Seeger's appearance on the Season 2 premiere which aired on September 10, 1967 was his first on network commercial television in 17 years since being blacklisted in 1950. His performance of "Waist Deep in the Big Muddy" was dropped from the broadcast after his refusal to comply with CBS's request to remove the sixth verse. The song, its story related to the present by the controversial stanza,[4] was a metaphor for President Lyndon B. Johnson and his Vietnam War policy.[5] Seeger was eventually allowed to reappear on the show to perform the song again on Episode 24 later that season.

In 1968, the show broadcast several promotional videos (later known as "music videos") for The Beatles' songs "Hey Jude" and "Revolution". Before a rowdy crowd at the Los Angeles Forum, Jimi Hendrix dedicated "I Don't Live Today" to the Smothers Brothers, as heard on The Jimi Hendrix Box Set.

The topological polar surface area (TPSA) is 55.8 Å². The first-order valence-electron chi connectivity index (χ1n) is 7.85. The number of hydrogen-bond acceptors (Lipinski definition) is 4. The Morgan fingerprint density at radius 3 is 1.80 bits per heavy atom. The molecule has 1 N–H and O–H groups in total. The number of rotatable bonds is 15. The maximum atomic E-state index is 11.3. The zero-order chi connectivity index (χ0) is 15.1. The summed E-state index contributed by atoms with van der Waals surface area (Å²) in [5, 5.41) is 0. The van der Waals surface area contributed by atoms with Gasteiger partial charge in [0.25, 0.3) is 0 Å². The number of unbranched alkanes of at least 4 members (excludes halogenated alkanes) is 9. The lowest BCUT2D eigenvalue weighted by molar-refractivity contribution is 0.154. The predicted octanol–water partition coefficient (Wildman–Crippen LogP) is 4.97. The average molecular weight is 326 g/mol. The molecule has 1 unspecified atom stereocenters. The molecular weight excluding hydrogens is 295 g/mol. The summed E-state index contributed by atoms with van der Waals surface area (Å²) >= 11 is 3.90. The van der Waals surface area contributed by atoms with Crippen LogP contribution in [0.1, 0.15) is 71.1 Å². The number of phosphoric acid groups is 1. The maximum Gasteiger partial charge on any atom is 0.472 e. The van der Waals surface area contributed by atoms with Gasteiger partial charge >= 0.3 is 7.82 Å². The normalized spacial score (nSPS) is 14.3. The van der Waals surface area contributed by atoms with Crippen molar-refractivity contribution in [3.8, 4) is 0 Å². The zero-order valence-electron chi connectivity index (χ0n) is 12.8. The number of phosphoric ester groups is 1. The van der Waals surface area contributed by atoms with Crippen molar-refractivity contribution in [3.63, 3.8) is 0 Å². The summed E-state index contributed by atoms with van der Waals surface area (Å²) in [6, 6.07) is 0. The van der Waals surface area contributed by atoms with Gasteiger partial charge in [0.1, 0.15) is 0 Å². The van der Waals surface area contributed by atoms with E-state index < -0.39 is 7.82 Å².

Controversies and cancellation[edit]

With the focus of the show having evolved towards a more youth-oriented one,[citation needed] the show became both popular and controversial for those same references to youth culture and the issues that both interested and affected this particular target audience. Three specific targets of satire — racism, the President of the United States, and the Vietnam War — would wind up defining the show's content for the remainder of its run, and eventually lead to its demise.[6]

Whereas most older audiences were tuning into shows like the western Bonanza, the younger generation — ages 15–25 — were watching the Smothers' more socially relevant humor.